Of more influence was the presence at the church’s convention all week of Jewish activists, many of them young, in black T-shirts with the slogan “Another Jew Supporting Divestment.” Many of them were with Jewish Voice for Peace, a small but growing organization that promotes divestment and works with Palestinian and Christian groups on the left.
Right before the vote, some Presbyterian commissioners sought out Rabbi Alissa Wise, director of Jewish Voice for Peace, who spent a week inside the convention center and spoke at a prayer service in a Presbyterian church. She told them that divestment can serve a constructive purpose. “To me, this helps Palestinians build their power,” she said, “so that Israel is convinced, not by force, but by global consensus that something has to change.”
The Presbyterian Church (U.S.A.), with nearly 1.8 million members, has been losing members and influence in recent decades, in part from wrenching debates over whether to ordain gay clergy members and permit same-sex marriages, a step the assembly approved here on Thursday.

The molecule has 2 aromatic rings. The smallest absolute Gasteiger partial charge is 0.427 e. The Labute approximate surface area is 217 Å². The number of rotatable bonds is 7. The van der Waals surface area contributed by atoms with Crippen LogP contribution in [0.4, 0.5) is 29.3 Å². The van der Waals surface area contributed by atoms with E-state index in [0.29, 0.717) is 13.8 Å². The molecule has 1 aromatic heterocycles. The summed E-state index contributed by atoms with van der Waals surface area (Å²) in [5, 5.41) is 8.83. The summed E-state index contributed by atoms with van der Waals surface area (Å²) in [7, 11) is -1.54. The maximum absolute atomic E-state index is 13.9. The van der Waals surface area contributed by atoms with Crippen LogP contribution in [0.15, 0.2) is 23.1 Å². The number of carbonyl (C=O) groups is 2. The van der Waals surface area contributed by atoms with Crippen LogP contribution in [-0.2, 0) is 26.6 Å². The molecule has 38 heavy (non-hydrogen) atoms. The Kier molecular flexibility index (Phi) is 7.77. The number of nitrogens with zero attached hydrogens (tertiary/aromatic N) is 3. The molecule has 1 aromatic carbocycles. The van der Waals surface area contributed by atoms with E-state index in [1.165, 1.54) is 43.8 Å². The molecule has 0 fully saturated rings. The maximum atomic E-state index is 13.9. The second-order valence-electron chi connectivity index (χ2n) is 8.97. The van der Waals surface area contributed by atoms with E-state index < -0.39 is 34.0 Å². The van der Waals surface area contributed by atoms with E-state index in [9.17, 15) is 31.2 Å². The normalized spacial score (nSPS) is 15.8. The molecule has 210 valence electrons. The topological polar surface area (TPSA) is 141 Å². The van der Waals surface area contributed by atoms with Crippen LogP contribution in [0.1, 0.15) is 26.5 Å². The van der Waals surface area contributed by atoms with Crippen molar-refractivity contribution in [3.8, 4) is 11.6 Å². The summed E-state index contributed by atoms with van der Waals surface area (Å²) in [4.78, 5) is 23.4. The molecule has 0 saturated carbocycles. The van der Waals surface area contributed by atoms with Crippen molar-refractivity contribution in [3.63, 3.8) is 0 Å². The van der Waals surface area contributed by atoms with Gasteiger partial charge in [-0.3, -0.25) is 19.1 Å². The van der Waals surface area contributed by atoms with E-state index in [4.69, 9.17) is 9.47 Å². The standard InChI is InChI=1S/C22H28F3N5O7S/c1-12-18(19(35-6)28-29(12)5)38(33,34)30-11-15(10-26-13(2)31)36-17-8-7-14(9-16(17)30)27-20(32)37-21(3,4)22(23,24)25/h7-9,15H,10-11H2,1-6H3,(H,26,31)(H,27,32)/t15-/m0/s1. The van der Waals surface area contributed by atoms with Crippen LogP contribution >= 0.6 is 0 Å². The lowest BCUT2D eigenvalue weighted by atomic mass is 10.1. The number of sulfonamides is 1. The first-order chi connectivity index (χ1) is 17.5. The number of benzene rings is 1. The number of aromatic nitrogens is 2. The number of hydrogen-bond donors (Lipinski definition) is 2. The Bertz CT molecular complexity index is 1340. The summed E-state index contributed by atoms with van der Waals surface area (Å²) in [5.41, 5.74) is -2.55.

It is not the first American church to use divestment to protest Israeli policies: The Mennonite Central Committee and the Quakers have sold stock in some companies that do business with Israel. Last week the pension board of the United Methodist Church announced that it had sold its stock in a company over concerns about its contracts with Israeli prisons.
Rifaat Odeh Kassis, a Palestinian Christian who traveled from Bethlehem to urge the Presbyterians to vote for divestment, said in an interview that the vote would send a loud message to Palestinians that says, “You are not alone.”